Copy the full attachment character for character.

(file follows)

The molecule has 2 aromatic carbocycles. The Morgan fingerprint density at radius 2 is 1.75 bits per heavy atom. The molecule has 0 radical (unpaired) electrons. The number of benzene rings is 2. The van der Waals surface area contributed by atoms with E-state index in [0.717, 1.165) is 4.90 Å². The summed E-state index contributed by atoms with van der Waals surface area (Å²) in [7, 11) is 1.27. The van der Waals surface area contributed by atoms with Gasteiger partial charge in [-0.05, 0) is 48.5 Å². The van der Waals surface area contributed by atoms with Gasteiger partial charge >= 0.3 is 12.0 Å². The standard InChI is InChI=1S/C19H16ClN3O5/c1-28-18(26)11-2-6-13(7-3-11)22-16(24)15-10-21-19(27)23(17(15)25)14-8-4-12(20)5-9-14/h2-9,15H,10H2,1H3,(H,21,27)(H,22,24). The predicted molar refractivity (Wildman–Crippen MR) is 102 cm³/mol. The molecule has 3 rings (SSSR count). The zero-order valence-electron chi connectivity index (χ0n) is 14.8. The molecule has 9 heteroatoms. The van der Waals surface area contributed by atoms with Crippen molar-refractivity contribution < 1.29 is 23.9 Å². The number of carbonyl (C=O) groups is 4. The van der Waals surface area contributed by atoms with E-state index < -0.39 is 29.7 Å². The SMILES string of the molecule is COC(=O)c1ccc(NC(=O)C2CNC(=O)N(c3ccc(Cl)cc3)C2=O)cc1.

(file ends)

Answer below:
The molecule has 2 aromatic carbocycles. The Morgan fingerprint density at radius 2 is 1.75 bits per heavy atom. The molecule has 0 radical (unpaired) electrons. The number of benzene rings is 2. The van der Waals surface area contributed by atoms with E-state index in [0.717, 1.165) is 4.90 Å². The summed E-state index contributed by atoms with van der Waals surface area (Å²) in [7, 11) is 1.27. The van der Waals surface area contributed by atoms with Gasteiger partial charge in [-0.05, 0) is 48.5 Å². The van der Waals surface area contributed by atoms with Gasteiger partial charge >= 0.3 is 12.0 Å². The standard InChI is InChI=1S/C19H16ClN3O5/c1-28-18(26)11-2-6-13(7-3-11)22-16(24)15-10-21-19(27)23(17(15)25)14-8-4-12(20)5-9-14/h2-9,15H,10H2,1H3,(H,21,27)(H,22,24). The predicted molar refractivity (Wildman–Crippen MR) is 102 cm³/mol. The molecule has 3 rings (SSSR count). The zero-order valence-electron chi connectivity index (χ0n) is 14.8. The molecule has 9 heteroatoms. The van der Waals surface area contributed by atoms with Crippen molar-refractivity contribution < 1.29 is 23.9 Å². The number of carbonyl (C=O) groups is 4. The van der Waals surface area contributed by atoms with E-state index < -0.39 is 29.7 Å². The SMILES string of the molecule is COC(=O)c1ccc(NC(=O)C2CNC(=O)N(c3ccc(Cl)cc3)C2=O)cc1.